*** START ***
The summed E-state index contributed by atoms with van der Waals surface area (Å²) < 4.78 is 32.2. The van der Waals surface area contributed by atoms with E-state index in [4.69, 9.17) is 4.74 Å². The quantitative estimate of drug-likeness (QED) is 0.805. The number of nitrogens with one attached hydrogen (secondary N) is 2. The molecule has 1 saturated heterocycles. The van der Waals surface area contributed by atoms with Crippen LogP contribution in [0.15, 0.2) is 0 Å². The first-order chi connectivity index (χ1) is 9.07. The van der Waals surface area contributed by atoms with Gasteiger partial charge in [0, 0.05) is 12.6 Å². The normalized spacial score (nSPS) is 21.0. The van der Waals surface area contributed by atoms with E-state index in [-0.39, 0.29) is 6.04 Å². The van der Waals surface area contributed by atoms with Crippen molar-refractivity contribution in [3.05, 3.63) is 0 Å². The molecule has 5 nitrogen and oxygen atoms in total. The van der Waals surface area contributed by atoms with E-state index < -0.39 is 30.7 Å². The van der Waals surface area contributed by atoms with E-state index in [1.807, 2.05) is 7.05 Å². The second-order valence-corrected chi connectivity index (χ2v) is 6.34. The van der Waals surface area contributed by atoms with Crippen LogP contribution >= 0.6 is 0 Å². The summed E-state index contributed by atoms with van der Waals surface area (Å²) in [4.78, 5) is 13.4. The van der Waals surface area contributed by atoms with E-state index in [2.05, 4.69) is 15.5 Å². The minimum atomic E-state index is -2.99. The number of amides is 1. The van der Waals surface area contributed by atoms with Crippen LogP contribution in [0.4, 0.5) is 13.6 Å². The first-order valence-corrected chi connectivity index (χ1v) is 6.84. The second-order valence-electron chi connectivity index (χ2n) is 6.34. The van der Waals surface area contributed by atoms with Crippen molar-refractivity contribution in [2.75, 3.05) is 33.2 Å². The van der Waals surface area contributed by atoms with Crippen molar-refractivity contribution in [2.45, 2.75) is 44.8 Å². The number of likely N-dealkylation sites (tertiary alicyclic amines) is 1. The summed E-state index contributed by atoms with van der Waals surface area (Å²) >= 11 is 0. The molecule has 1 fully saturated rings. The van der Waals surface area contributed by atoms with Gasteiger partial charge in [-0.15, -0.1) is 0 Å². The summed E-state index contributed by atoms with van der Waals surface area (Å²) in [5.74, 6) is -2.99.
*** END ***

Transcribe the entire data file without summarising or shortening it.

The summed E-state index contributed by atoms with van der Waals surface area (Å²) < 4.78 is 32.2. The van der Waals surface area contributed by atoms with E-state index in [4.69, 9.17) is 4.74 Å². The quantitative estimate of drug-likeness (QED) is 0.805. The number of nitrogens with one attached hydrogen (secondary N) is 2. The molecule has 1 saturated heterocycles. The van der Waals surface area contributed by atoms with Crippen LogP contribution in [0.15, 0.2) is 0 Å². The first-order chi connectivity index (χ1) is 9.07. The van der Waals surface area contributed by atoms with Gasteiger partial charge in [0, 0.05) is 12.6 Å². The normalized spacial score (nSPS) is 21.0. The van der Waals surface area contributed by atoms with E-state index in [-0.39, 0.29) is 6.04 Å². The van der Waals surface area contributed by atoms with Crippen molar-refractivity contribution in [3.05, 3.63) is 0 Å². The molecule has 5 nitrogen and oxygen atoms in total. The van der Waals surface area contributed by atoms with E-state index < -0.39 is 30.7 Å². The van der Waals surface area contributed by atoms with E-state index in [1.807, 2.05) is 7.05 Å². The second-order valence-corrected chi connectivity index (χ2v) is 6.34. The van der Waals surface area contributed by atoms with Crippen LogP contribution >= 0.6 is 0 Å². The summed E-state index contributed by atoms with van der Waals surface area (Å²) in [4.78, 5) is 13.4. The van der Waals surface area contributed by atoms with E-state index in [2.05, 4.69) is 15.5 Å². The minimum atomic E-state index is -2.99. The number of amides is 1. The van der Waals surface area contributed by atoms with Crippen LogP contribution in [0.4, 0.5) is 13.6 Å². The first-order valence-corrected chi connectivity index (χ1v) is 6.84. The second-order valence-electron chi connectivity index (χ2n) is 6.34. The van der Waals surface area contributed by atoms with Crippen molar-refractivity contribution in [2.75, 3.05) is 33.2 Å². The van der Waals surface area contributed by atoms with Crippen molar-refractivity contribution in [2.45, 2.75) is 44.8 Å². The number of likely N-dealkylation sites (tertiary alicyclic amines) is 1. The summed E-state index contributed by atoms with van der Waals surface area (Å²) >= 11 is 0. The molecule has 1 fully saturated rings. The van der Waals surface area contributed by atoms with Gasteiger partial charge in [-0.15, -0.1) is 0 Å². The summed E-state index contributed by atoms with van der Waals surface area (Å²) in [5.74, 6) is -2.99.